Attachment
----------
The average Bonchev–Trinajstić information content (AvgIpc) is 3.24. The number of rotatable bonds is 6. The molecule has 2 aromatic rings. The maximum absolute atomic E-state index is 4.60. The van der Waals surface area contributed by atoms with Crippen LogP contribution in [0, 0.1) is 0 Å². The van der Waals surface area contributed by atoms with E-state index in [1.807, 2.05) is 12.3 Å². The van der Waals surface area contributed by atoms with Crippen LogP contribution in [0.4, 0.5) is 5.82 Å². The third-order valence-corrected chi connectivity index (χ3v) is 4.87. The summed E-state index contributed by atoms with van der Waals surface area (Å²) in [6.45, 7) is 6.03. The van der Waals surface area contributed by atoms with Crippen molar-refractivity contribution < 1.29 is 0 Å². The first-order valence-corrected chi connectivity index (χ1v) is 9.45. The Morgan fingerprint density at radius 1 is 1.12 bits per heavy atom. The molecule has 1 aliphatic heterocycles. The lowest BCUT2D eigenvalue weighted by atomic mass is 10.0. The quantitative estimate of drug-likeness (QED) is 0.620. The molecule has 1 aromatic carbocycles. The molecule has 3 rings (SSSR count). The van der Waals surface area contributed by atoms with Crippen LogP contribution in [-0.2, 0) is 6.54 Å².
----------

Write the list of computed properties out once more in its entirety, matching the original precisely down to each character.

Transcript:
The average Bonchev–Trinajstić information content (AvgIpc) is 3.24. The number of rotatable bonds is 6. The molecule has 2 aromatic rings. The maximum absolute atomic E-state index is 4.60. The van der Waals surface area contributed by atoms with Crippen LogP contribution in [0, 0.1) is 0 Å². The van der Waals surface area contributed by atoms with E-state index in [1.807, 2.05) is 12.3 Å². The van der Waals surface area contributed by atoms with Crippen LogP contribution in [0.4, 0.5) is 5.82 Å². The third-order valence-corrected chi connectivity index (χ3v) is 4.87. The summed E-state index contributed by atoms with van der Waals surface area (Å²) in [6.45, 7) is 6.03. The van der Waals surface area contributed by atoms with Crippen molar-refractivity contribution < 1.29 is 0 Å². The first-order valence-corrected chi connectivity index (χ1v) is 9.45. The Morgan fingerprint density at radius 1 is 1.12 bits per heavy atom. The molecule has 1 aliphatic heterocycles. The lowest BCUT2D eigenvalue weighted by atomic mass is 10.0. The quantitative estimate of drug-likeness (QED) is 0.620. The molecule has 1 aromatic carbocycles. The molecule has 3 rings (SSSR count). The van der Waals surface area contributed by atoms with Crippen LogP contribution in [-0.2, 0) is 6.54 Å².